2.01 Topological spaces, continuous maps

Video

Below the video you will find accompanying notes and some pre-class questions.

Notes

(0.00) This is the first in a sequence of videos about topological spaces, aimed at people who have already seen the theory of metric spaces.

Recall the following lemma from the theory of metric spaces.

(0.49) If $$X,Y$$ are metric spaces and $$F\colon X\to Y$$ is a map then $$F$$ is continuous if and only if $$F^{-1}(U)$$ is open for all open sets $$U\subset Y$$.

(2.00) The key point here is that continuity of the map $$F$$ can be formulated purely in terms of open sets, with no $$\epsilon$$s or $$\delta$$s in sight. To go back to the usual definition of continuity, the way the $$\epsilon$$s and $$\delta$$s reappear is in the definition of the open sets: an open ball in a metric space is specified by its centre and its radius (the radius will be the $$\epsilon$$ or $$\delta$$).

Topological spaces

(3.23) We want to turn the previous lemma into a definition (that a map is continuous if the preimages of open sets are open). For that, we need to work in a context where the notion of an open set'' is defined. The most general context where open sets make sense is that of a topological space.

(3.40) A topology, $$T$$, on a set $$X$$ is a collection of subsets of $$X$$ satisfying some requirements (below). The sets in $$T$$ will be called the open sets of the topology, and the requirements below are the bare minimum we need in order for these to behave in more-or-less the way we expect from the theory of metric spaces:

• $$\emptyset\in T$$, $$X\in T$$,
• (5.10) Arbitrary unions of sets in $$T$$ are still in $$T$$, i.e. given a collection $$\{U_i\}_{i\in I}\subset T$$ where $$I$$ is an indexing set then $$\bigcup_{i\in I}U_i\in T$$. Arbitrary means that $$I$$ can be any set (infinite, uncountable, anything). This is because unions of open sets are always open.
• (6.42) Finite intersections of sets in $$T$$ are still in $$T$$, i.e. given a finite collection $$\{U_i\}_{i\in I}\subset T$$ where $$I$$ is a finite indexing set then $$\bigcap_{i\in I} U_i\in T$$. Only finite intersections are assumed open because, for example, it is possible to find infinite collections of open sets in metric spaces (e.g. $$\mathbf{R}$$) such that the intersection fails to be open.

(8.00) A topological space is a set $$X$$ equipped with a topology $$T$$ on $$X$$.

(8.42) The same set $$X$$ can have many different topologies.

(9.05) For any set $$X$$, the indiscrete topology is the smallest topology you could write down: $$T=\{\emptyset,X\}$$. Certainly these two subsets need to be included in $$T$$, and if you take intersections or unions of $$\emptyset$$ and $$X$$ then you either get $$\emptyset$$ or $$X$$, so it is a topology. But it is not a very useful topology: it has very few open sets (we say it is coarse).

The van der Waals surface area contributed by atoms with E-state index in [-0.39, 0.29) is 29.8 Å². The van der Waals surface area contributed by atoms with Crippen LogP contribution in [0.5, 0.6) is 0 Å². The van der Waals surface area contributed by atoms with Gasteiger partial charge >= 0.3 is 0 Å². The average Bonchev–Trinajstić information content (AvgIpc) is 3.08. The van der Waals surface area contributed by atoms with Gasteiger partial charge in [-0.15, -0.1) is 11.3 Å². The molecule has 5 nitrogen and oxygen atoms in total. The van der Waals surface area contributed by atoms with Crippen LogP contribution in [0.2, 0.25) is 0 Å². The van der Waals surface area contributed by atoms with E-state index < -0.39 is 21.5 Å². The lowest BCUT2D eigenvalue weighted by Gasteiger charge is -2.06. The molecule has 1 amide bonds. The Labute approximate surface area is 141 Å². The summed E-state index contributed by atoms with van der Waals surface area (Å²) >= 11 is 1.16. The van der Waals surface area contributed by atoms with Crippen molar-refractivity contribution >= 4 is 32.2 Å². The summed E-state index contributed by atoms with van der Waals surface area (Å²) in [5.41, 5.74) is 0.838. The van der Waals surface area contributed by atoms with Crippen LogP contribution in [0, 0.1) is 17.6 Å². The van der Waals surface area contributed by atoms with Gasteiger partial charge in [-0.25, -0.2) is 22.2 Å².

(10.14) For any set $$X$$, the discrete topology is the largest topology you could write down: $$T=\{\mbox{all subsets of }X\}$$, sometimes written $$T=PX$$ (the powerset of $$X$$). This has lots of open sets (we say it is fine or refined). You should think of $$X$$ equipped with the discrete topology as just being a disjoint collection of points: any point is an open set.

Continuous maps

(12.00) Given topological spaces $$(X,S)$$ and $$(Y,T)$$, a map $$F\colon X\to Y$$ is called continuous if $$F^{-1}(U)\in S$$ for all $$U\in T$$ (i.e. if $$F^{-1}(U)$$ is open in $$X$$ for all open sets $$U\subset Y$$).

(13.10) Given topological spaces $$X,Y,Z$$ and continuous maps $$F\colon X\to Y$$ and $$G\colon Y\to Z$$, the composition $$G\circ F\colon X\to Z$$ is continuous.

(14.43) Let $$U\subset Z$$ be an open set. Its preimage under $$G\circ F$$ is $$(G\circ F)^{-1}(U)=F^{-1}(G^{-1}(U))$$. Since $$G$$ is continuous and $$U$$ is open, $$G^{-1}(U)$$ is open. Since $$F$$ is continuous and $$G^{-1}(U)$$ is open, $$F^{-1(}G^{-1}(U))$$ is open. Therefore $$(G\circ F)^{-1}(U)$$ is open and $$G\circ F$$ is continuous.

In the next video, we will see more examples of topological spaces and ways to construct new topological spaces out of old ones.

Pre-class questions

1. Can you think of an infinite collection $$U_i$$, $$i\in\mathbf{N}$$, of open sets in $$\mathbf{R}$$ such that $$\bigcap_{i\in\mathbf{N}}U_i$$ is not open?
2. I gave no proof for the first lemma (a map $$F$$ between metric spaces is continuous if and only if $$F^{-1}(U)$$ is open for every open set $$U$$) because I was assuming you have seen it before. Either by thinking for yourself or by looking at your old notes (from Analysis 4), remind yourself how to prove this.